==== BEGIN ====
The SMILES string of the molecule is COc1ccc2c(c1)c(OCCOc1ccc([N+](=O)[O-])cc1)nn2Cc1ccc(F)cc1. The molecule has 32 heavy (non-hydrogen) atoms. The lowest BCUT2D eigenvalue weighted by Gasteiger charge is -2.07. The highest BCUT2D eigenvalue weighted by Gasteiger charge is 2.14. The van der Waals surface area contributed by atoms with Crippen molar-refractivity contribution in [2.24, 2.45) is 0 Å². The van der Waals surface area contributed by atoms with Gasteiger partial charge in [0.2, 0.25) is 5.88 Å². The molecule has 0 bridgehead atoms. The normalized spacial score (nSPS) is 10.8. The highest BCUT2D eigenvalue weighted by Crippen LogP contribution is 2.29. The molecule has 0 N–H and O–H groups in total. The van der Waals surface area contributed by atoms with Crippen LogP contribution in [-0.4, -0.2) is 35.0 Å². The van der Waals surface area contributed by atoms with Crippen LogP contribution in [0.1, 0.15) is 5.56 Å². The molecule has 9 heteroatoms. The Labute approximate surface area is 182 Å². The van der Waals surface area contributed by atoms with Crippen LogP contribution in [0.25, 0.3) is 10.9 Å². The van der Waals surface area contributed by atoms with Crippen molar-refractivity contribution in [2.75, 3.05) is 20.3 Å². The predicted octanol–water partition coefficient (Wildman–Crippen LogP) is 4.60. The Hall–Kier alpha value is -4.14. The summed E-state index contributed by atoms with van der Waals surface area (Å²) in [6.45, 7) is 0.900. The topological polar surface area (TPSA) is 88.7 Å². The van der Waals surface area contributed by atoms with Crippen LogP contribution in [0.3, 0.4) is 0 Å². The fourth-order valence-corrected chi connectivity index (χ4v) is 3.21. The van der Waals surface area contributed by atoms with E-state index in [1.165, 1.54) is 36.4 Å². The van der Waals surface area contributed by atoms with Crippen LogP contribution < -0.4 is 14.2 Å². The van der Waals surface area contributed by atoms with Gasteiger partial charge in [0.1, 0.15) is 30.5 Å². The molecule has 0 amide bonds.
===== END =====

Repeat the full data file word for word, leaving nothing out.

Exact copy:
The SMILES string of the molecule is COc1ccc2c(c1)c(OCCOc1ccc([N+](=O)[O-])cc1)nn2Cc1ccc(F)cc1. The molecule has 32 heavy (non-hydrogen) atoms. The lowest BCUT2D eigenvalue weighted by Gasteiger charge is -2.07. The highest BCUT2D eigenvalue weighted by Gasteiger charge is 2.14. The van der Waals surface area contributed by atoms with Crippen molar-refractivity contribution in [2.24, 2.45) is 0 Å². The van der Waals surface area contributed by atoms with Gasteiger partial charge in [0.2, 0.25) is 5.88 Å². The molecule has 0 bridgehead atoms. The normalized spacial score (nSPS) is 10.8. The highest BCUT2D eigenvalue weighted by Crippen LogP contribution is 2.29. The molecule has 0 N–H and O–H groups in total. The van der Waals surface area contributed by atoms with Crippen LogP contribution in [-0.4, -0.2) is 35.0 Å². The van der Waals surface area contributed by atoms with Crippen LogP contribution in [0.1, 0.15) is 5.56 Å². The molecule has 9 heteroatoms. The Labute approximate surface area is 182 Å². The van der Waals surface area contributed by atoms with Crippen LogP contribution in [0.25, 0.3) is 10.9 Å². The van der Waals surface area contributed by atoms with Crippen molar-refractivity contribution in [2.75, 3.05) is 20.3 Å². The predicted octanol–water partition coefficient (Wildman–Crippen LogP) is 4.60. The Hall–Kier alpha value is -4.14. The summed E-state index contributed by atoms with van der Waals surface area (Å²) in [6.45, 7) is 0.900. The topological polar surface area (TPSA) is 88.7 Å². The van der Waals surface area contributed by atoms with Crippen LogP contribution in [0.3, 0.4) is 0 Å². The fourth-order valence-corrected chi connectivity index (χ4v) is 3.21. The van der Waals surface area contributed by atoms with E-state index in [1.165, 1.54) is 36.4 Å². The van der Waals surface area contributed by atoms with Crippen LogP contribution < -0.4 is 14.2 Å². The van der Waals surface area contributed by atoms with Gasteiger partial charge in [0.1, 0.15) is 30.5 Å². The molecule has 0 amide bonds.